Have you ever wondered if it’s possible for a species to come back from the brink of extinction? Surprisingly, there are several fascinating examples of animals that have defied the odds and made a remarkable comeback.
Extinction is a tragic event that has plagued our planet for millions of years. However, in recent times, there have been some incredible stories of animals that were once thought to be extinct, only to be rediscovered or reintroduced to their natural habitats.
The resilience of these species is a testament to the power of conservation efforts and the importance of protecting our planet’s biodiversity. In this article, we will explore the animals that came back from extinction, showing nature’s remarkable resilience and adaptability.
Why Species Come Back from Extinction
There are several reasons why a species may come back from extinction, including:
- Conservation efforts: Conservationists can take steps to protect endangered species, such as creating protected habitats, breeding programs, and reintroduction programs. These efforts can help boost the population of a species and bring it back to the brink of extinction.
- Evolutionary adaptation: In some cases, a species may evolve to adapt to changing environmental conditions or new predators. This can allow the species to survive and thrive where it previously could not.
- Natural rebound: Occasionally, a species may rebound on its own after a population decline due to reduced predation, better food availability, or favorable climate conditions.
- Genetic rescue: When a population becomes very small, it can suffer from hereditary problems such as inbreeding and reduced genetic diversity. Genetic recovery involves introducing new individuals from genetically diverse and compatible species to help restore genetic diversity and improve population’s health.
- Technological advancements: Technological advances, such as cloning and genetic engineering, may allow scientists to bring back extinct species by recreating their genetic material and reintroducing them into the wild. However, these methods are still largely experimental and controversial, and the long-term implications still need to be fully understood.
Not all species can come back from extinction, even those that do may face ongoing threats from habitat loss, climate change, and other human activities. Conservation efforts are critical for protecting endangered species and ensuring their long-term survival.
Animals That Came Back From Extinction
1. Giant Panda
The giant panda, one of the most recognizable animals globally, suffered extensive habitat loss and poaching in the 20th century, leading to a sharp decline in their population in the 1970s. A diet consisting of 99% bamboo makes them susceptible to starvation, and their infrequent reproduction makes it difficult to recover naturally.
Over the past five decades, the Chinese government initiated one of the most intense conservation projects to protect the species. Through establishing strict laws and numerous reserves, the panda population has risen to approximately 3,000, no longer considered endangered by the IUCN but still a vulnerable species.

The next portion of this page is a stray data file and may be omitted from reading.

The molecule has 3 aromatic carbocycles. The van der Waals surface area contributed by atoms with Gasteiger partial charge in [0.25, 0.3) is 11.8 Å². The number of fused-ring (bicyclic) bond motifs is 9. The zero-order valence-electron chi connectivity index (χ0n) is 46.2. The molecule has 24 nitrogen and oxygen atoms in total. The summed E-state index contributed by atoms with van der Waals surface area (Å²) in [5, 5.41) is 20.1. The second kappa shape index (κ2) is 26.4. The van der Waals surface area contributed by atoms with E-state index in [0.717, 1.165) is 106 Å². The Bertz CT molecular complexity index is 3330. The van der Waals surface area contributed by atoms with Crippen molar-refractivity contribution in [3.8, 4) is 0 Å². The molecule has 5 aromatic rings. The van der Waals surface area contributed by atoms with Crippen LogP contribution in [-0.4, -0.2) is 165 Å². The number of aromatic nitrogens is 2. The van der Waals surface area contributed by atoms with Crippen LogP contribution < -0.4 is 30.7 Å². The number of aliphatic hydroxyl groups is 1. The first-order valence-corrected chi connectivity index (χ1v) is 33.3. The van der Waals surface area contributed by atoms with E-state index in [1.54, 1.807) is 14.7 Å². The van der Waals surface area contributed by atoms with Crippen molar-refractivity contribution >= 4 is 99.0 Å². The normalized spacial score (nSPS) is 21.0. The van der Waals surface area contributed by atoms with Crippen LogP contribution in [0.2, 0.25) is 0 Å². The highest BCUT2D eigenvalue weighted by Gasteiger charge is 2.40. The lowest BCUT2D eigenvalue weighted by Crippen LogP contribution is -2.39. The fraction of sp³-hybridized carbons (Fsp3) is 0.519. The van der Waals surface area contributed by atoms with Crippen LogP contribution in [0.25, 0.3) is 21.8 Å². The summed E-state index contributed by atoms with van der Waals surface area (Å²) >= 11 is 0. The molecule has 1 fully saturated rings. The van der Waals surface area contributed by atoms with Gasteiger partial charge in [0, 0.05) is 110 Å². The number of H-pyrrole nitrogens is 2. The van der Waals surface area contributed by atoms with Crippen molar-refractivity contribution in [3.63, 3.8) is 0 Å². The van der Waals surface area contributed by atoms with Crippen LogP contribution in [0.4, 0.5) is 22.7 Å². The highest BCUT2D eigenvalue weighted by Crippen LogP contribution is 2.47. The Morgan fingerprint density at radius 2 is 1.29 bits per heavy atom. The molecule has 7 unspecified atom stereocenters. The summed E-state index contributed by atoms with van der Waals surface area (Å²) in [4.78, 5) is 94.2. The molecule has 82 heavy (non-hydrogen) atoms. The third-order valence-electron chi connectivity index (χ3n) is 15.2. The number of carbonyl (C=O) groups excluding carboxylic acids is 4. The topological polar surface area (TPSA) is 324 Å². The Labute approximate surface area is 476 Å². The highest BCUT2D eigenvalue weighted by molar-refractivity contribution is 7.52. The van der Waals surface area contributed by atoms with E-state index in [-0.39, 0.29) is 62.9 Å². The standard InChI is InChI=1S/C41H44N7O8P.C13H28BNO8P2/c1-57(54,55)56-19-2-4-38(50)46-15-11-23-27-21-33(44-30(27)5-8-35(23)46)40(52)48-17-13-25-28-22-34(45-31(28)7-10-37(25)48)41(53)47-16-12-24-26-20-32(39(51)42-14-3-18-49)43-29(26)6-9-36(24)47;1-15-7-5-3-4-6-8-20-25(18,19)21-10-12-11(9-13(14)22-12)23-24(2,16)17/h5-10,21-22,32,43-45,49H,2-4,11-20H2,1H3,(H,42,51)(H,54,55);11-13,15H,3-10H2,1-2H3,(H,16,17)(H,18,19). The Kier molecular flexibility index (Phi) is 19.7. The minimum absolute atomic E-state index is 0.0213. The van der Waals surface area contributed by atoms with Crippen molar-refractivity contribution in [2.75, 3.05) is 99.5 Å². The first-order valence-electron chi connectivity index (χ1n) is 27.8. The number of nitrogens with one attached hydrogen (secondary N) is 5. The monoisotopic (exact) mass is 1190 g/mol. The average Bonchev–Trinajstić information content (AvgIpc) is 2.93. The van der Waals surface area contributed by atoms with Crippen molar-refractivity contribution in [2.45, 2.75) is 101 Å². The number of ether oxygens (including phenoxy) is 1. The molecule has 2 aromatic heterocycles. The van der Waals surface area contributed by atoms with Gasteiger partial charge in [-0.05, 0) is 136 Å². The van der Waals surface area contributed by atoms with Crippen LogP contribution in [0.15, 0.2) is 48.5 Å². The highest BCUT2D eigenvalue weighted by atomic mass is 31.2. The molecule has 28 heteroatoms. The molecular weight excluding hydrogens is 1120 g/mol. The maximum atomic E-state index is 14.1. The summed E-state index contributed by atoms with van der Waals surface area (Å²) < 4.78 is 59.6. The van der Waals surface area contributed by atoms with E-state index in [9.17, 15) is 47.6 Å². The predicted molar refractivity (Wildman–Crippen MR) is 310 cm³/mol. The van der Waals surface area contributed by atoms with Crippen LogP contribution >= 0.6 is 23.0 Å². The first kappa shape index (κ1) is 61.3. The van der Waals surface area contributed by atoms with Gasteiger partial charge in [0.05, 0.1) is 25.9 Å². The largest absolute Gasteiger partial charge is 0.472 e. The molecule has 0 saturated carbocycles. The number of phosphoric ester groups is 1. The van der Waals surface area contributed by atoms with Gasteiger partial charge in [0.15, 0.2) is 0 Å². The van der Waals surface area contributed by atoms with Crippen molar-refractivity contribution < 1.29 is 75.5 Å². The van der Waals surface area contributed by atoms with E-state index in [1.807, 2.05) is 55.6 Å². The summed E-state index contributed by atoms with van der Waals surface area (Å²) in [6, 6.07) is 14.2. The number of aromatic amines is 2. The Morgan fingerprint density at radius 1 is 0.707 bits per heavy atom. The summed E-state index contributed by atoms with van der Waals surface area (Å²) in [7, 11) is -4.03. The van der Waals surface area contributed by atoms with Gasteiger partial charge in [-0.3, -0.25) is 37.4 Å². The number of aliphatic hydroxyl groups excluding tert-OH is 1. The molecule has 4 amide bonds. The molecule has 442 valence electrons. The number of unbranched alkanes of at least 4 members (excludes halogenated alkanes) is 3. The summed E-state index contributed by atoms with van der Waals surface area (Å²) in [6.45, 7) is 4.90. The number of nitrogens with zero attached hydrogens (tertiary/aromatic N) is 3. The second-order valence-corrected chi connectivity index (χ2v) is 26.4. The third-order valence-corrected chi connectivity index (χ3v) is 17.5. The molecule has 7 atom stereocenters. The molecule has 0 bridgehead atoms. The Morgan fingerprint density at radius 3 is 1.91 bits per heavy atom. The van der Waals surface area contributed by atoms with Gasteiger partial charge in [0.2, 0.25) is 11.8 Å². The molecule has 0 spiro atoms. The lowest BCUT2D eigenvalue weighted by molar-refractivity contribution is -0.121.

2. California Condor
The California condor is the biggest vulture and land bird in North America, and they used to roam around the southwestern US and northwestern Mexico. But, their population decreased dramatically during the 20th century because of pesticides such as DDT, poaching, and habitat loss.
By 1987, they were declared extinct in the wild, with only 27 condors remaining in captivity. The US government launched a breeding program in a few zoos to save these fantastic creatures. The project became one of the most expensive conservation efforts in US history, with a total cost of over $35 million and an annual upkeep of $2 million. But it paid off as of 2019, with the California condor population increasing to 518 individual condors.
Many of these birds have been reintroduced to the wild, though they are closely watched and tagged. Despite this success, the IUCN still lists them as a Critically Endangered species due to their low numbers and potential future threats.
3. Corroboree Frog
The Corroboree Frog is a little black and yellow critter, and they only live in a tiny sub-alpine part of Australia. Unfortunately, they’ve been almost wiped out because of this nasty fungus disease that’s been going around.
But here’s the good news! Over the last few years, institutions like Taronga Zoo in Sydney have been breeding a population of Corroboree Frogs behind the scenes. Now, they’re returning these frogs to the wild, but in these specially designed habitats that are free of the nasty disease. This is important because, in recent decades, six frog species in Australia have gone extinct. But, thanks to these institutions, the Corroboree Frog won’t be one of them.
Meet the Eastern Bongo, a large antelope that lives in a super dense and hard-to-get-to region of Kenya. These creatures are elusive and were among the last large mammals to be discovered. Unfortunately, things aren’t looking great for Eastern Bongo. Poaching and habitat loss have caused their wild population to drop shockingly low numbers.